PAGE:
Drive five blocks in any direction, it would seem, and there are a variety of superstores under construction or newly completed.

Without question, 1994 was one the best years ever in the retail building industry in Utah, the valley dotted with the likes of national retailers Eagle Hardware, The Home Depot and new Fred Meyers Food and Drug Superstores.While Utahns recognize the trend anecdotally, hard numbers confirm that 1994 was an exceptional year in the non-residential building industry. A University of Utah Bureau of Economic and Business Research report indicates Utah counties issued permits for $518 million in nonresidential building, a 55 percent increase over 1993.

In retail construction alone, construction values jumped from about $36 million in 1993 to $98 million in 1994, a 172 percent increase, according to the university construction report.

As Camco Construction Inc. winds down its best year ever, President and Chief Executive Officer Robert F. Campbell is circumspect as he plans for 1995. "I think we've seen the retail boom," Campbell said. "We're going to see more retail built next year but not to the extent of this year."

Camco took on something of a circuslike atmosphere this summer as Campbell and Camco managers oversaw the construction of more than 500,000 square feet of retail and commercial space, most of the projects undertaken concurrently.

To put the square footage in perspective, consider that an average home is about 2,500 square feet in size. The Home Depot location Camco built at 2100 S. 300 West was 100,000 square feet in size. "That's a lot of homes you could put in that box," Campbell said.

Managing inspection schedules and permitting processes has not been nearly as difficult as maintaining a stable labor force during the construction boom. With the crush of construction going on in Utah, workers had their choice of jobs. Some crafts, such as carpenters and electricians, could demand premium wages for their crafts.

While some contractors have had to sweeten their wage and benefit packages to attract workers, trades unions have encouraged workers to be sensible in their demands.

"Construction is a boom and bust business. This could all be over with next year. Our position has been not to become real greedy," said Steve Richins, secretary/treasurer of the Utah Building and Con struction Trades Council.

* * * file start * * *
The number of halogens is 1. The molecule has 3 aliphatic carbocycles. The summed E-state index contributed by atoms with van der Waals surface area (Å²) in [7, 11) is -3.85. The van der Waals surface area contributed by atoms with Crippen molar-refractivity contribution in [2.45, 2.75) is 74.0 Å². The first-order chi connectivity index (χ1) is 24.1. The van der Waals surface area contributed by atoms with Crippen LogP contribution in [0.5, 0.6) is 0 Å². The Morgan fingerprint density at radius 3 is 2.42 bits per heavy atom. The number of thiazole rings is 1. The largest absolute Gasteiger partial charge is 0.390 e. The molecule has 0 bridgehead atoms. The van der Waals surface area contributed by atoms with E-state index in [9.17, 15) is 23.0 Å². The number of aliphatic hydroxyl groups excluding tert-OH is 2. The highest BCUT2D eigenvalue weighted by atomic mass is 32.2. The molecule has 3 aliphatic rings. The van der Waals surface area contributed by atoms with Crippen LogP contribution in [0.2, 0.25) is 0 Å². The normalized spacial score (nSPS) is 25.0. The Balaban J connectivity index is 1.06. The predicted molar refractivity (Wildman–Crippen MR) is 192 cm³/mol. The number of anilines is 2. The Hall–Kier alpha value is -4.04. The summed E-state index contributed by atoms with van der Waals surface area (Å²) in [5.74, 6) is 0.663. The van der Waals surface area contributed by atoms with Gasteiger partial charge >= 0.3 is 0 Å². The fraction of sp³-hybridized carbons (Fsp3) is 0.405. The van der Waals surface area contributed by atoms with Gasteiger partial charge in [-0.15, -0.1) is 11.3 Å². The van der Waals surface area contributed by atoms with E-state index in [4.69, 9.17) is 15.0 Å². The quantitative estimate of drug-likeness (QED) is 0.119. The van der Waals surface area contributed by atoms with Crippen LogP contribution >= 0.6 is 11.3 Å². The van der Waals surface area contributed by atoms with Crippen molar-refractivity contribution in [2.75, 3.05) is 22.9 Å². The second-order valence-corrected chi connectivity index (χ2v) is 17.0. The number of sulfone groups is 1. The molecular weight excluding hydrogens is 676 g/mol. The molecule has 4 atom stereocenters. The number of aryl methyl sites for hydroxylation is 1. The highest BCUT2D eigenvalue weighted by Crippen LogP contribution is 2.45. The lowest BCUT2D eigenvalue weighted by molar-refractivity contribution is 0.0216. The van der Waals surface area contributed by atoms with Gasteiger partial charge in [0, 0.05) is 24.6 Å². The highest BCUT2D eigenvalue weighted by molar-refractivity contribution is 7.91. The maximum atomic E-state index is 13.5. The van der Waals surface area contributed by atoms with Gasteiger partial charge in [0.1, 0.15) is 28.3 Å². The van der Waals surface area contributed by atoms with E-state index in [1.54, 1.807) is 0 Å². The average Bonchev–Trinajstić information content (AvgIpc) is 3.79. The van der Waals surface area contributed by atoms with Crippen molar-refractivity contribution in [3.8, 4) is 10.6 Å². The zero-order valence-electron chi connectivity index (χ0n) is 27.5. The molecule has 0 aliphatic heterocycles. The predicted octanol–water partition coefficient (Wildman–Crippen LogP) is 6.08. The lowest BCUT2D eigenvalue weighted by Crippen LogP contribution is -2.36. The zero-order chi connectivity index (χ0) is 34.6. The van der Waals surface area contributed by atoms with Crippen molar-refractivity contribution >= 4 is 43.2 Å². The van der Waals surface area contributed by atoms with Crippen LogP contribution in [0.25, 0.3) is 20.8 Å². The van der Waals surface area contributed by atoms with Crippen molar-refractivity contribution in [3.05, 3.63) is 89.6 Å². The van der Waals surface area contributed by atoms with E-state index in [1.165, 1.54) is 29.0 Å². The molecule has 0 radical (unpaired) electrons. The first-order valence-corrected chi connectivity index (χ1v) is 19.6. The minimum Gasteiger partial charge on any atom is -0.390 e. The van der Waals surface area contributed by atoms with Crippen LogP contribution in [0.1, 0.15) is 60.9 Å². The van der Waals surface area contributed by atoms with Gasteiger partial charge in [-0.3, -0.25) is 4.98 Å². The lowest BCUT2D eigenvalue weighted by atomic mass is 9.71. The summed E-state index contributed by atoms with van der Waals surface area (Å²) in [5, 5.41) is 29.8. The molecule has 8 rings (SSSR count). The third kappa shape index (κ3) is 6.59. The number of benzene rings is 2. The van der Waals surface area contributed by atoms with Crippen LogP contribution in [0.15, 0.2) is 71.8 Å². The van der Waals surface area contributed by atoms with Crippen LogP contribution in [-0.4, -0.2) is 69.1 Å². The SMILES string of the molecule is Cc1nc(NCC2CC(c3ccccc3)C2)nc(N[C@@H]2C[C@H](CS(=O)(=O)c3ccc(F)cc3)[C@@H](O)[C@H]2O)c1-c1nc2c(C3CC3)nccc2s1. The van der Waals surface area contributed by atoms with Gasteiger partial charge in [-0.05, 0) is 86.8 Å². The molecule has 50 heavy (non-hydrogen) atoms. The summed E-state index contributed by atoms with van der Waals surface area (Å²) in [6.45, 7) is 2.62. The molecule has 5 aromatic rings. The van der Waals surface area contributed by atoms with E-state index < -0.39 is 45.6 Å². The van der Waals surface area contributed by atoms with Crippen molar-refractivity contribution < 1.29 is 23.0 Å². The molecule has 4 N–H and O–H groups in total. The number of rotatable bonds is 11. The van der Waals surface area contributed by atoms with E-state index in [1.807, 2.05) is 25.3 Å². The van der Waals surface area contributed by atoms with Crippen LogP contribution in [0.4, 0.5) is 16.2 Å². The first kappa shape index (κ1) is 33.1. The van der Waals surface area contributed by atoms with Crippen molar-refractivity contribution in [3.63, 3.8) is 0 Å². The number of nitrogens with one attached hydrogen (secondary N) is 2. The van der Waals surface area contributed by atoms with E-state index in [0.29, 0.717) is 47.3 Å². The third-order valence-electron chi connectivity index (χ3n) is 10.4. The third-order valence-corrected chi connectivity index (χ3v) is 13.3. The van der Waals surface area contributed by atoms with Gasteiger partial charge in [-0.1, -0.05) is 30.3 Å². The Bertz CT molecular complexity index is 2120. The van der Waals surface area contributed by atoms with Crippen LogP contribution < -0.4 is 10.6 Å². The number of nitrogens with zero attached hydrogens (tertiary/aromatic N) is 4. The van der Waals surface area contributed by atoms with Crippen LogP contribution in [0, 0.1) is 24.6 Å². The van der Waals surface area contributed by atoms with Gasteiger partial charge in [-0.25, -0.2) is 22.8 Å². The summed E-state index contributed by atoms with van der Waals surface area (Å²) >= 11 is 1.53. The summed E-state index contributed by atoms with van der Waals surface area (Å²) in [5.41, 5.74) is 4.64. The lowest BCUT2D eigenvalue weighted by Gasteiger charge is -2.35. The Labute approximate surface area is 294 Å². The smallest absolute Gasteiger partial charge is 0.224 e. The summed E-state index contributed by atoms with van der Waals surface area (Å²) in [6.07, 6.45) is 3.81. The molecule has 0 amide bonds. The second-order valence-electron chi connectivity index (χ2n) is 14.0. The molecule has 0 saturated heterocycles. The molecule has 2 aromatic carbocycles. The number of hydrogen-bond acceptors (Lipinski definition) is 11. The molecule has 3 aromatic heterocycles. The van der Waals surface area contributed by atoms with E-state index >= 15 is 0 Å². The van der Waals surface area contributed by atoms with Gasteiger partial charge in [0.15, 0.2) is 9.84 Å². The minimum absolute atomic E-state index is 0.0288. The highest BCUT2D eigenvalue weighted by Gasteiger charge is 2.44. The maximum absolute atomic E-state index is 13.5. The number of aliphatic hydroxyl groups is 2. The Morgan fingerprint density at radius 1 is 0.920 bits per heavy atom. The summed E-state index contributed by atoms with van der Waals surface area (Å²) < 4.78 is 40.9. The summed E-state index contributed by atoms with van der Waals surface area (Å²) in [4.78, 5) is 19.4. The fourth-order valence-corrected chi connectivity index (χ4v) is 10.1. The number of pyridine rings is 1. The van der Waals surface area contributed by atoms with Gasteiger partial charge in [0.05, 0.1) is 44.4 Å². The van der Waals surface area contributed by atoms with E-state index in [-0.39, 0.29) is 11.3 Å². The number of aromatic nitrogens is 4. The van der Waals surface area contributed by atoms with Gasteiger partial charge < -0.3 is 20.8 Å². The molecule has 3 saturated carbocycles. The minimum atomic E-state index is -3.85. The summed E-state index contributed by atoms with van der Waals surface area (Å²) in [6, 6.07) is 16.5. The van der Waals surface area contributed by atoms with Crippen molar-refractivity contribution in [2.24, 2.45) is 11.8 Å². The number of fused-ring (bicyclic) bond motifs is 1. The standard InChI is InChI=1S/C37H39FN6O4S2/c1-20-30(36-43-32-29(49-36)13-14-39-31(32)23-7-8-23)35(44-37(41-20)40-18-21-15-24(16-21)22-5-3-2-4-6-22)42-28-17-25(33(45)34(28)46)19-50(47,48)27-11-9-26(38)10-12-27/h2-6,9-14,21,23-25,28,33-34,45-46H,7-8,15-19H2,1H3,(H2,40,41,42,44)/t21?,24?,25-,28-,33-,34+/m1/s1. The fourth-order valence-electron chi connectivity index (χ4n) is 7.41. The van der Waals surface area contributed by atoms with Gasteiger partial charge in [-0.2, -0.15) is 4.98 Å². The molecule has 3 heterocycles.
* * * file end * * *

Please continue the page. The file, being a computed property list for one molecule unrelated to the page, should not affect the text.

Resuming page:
But he admits some crafts have fared better than others, as contractors are pressured by owners to complete projects as close to cost and schedule as possible. "There may be some premiums offered to people. Then again, contractors have work they want to get done too," Richins said.

The nonresidential construction season has been one of constant juggling, Campbell said, shuttling among work sites and constant telephone calls to project superintendents and meeting with anxious owners.

"Thayne Robson (U. economist) was right on when he said `You can't build on budget or on time in Utah right now,' " Campbell said. "It's not fun disappointing good clients who expect things the way they were in the good old days. It's not like the good old days. It's now."

Without question, Camco has had a full plate this year. The company's projects have included Merit Medical Systems Inc.'s 180,000-square-foot office/medical products manufacturing facility, The Marriott Courtyard Hotel, an addition to Mount Olympus Presbyterian Church and a handful of grocery and home improvement superstores, to name a few.

The retail explosion has been driven by two factors, Campbell said. "I believe it's driven by the population growth, people have more disposable income, and I think companies are driving for market share. You name the company, they want to get in and get established," Campbell said.

Camco was founded in 1976 and had endured a number of building booms and busts. After nearly 20 years in business, Campbell has observed that the retail building boom follows the housing construction explosion, which according to the U.'s Bureau of Economic and Business Research is tapering off.

"I believe the next boom will be light industrial, manufacturing and warehouse space," Campbell said.

The U.'s construction report indicates industrial building climbed in dollar value by 13.9 percent between 1993 and 1994, but a fair number of projects announced recently have yet to be constructed, such as Swire Pacific's new Coca-Cola bottling plant in Draper.

Doubtless, Camco will be in the thick of things, competing for a share of the anticipated work. "There's some good things on the horizon that would push us even higher. But those aren't contracts. Yet," he said, smiling. The retail explosion has been